There's also the question of scope. Riddick is a very tight film, reminiscent in some ways of last year's Dredd, and while that tightness enables the film to focus on what material it actually has, and the interactions between the characters stuck in the situation, the base fact remains that we're basically watching a remake of John Carpenter's Ghosts of Mars with better writing. I'm not objecting to the improvements by any means, but the limited horizons for this film limit in turn the possibilities that the movie can entertain. The greatest films are those with a sense of ambition, ones that seek to show us things we have not before imagined. This movie quite consciously shows us something it knows we've seen done before, relying on the fact that they're going to do it well to keep our interest, and while by and large they succeed in this, the effect is somewhat akin to re-reading a book you enjoyed the first time. A pleasant experience, but not something that will fundamentally alter your worldview or present you with a new horizon.



Final thoughts:   But then again, perhaps that's the point. Not every film can possibly give us things we (or at least those of us who see as many films as I do) have never before considered, and a movie that recognizes this, and substitutes successful execution for failed ambition, cannot be doing much wrong. Riddick, ultimately, is a film I was not expecting to be any good at all, given the genericness of its premise and trailers, and the generally suspect quality of Vin Diesel-helmed movies. Yet to my astonishment, the quality of the filmmaking craft at work here, in terms of the basic elements that constitute a film (writing, scripting, directing, editing), shine through the premise and present a movie that has no right to be anywhere as good as it is. I would accuse the trailers of lying about the movie, except they did not do so. Riddick is a generic adventure-survival film about a morose badass and a gang of shrinking supporting characters being stalked by a tide of monsters, when all is said and done. Yet even within that genre, there is a wide gulf between boring tripe such as Ghosts of Mars, and standouts like Predator, and Diesel, and director David Twohy, know just how to construct the film so as to place it in the company of the latter.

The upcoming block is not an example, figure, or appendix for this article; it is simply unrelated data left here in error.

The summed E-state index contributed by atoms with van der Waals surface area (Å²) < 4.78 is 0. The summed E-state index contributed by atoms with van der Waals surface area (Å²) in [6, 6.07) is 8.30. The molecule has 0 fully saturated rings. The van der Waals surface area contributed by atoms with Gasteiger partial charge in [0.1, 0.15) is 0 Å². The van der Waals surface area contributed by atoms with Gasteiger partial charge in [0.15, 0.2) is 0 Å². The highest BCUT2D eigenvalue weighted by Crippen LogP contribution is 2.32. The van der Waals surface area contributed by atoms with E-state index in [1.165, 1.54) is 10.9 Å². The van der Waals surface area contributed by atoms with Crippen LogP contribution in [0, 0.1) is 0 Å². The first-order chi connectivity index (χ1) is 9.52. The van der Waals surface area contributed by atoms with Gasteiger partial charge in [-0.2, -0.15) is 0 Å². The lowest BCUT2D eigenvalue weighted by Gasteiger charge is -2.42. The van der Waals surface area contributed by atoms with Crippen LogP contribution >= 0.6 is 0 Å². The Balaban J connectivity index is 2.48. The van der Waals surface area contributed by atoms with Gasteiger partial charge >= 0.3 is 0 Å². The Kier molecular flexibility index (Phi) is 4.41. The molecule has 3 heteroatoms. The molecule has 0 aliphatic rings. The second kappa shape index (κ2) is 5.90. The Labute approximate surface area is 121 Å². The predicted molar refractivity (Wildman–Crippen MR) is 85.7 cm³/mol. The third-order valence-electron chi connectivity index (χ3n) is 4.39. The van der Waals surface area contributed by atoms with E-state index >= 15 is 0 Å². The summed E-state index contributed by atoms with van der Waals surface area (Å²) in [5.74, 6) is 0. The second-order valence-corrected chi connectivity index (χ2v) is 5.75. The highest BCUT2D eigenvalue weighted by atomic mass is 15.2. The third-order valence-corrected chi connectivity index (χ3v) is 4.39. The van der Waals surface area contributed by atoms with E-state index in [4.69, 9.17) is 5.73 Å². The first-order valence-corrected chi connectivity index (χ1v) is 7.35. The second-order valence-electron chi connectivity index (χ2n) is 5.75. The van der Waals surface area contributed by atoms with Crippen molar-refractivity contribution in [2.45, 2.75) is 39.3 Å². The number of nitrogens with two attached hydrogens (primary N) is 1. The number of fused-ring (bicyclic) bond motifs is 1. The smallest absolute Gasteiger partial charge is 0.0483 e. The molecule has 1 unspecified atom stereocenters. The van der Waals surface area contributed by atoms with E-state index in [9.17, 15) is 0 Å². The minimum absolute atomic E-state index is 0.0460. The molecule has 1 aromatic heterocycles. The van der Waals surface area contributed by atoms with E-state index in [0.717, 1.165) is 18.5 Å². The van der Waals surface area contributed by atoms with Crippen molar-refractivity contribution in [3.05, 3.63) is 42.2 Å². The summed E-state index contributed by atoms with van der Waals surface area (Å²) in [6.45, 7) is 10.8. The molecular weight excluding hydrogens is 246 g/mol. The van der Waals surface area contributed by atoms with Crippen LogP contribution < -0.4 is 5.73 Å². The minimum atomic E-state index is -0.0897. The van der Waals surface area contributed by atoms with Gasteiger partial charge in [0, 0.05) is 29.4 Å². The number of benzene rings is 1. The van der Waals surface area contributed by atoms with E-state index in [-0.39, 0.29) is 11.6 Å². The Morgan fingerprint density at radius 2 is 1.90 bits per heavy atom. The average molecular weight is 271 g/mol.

You never know what you're going to get when you go see a movie, of course. But even considering that, it's not often that a movie that promised this little delivers this much. But ultimately, I'd rather have a movie tell me a simple story well, than fall all over itself failing to tell a complex one at all.

Final Score:  7/10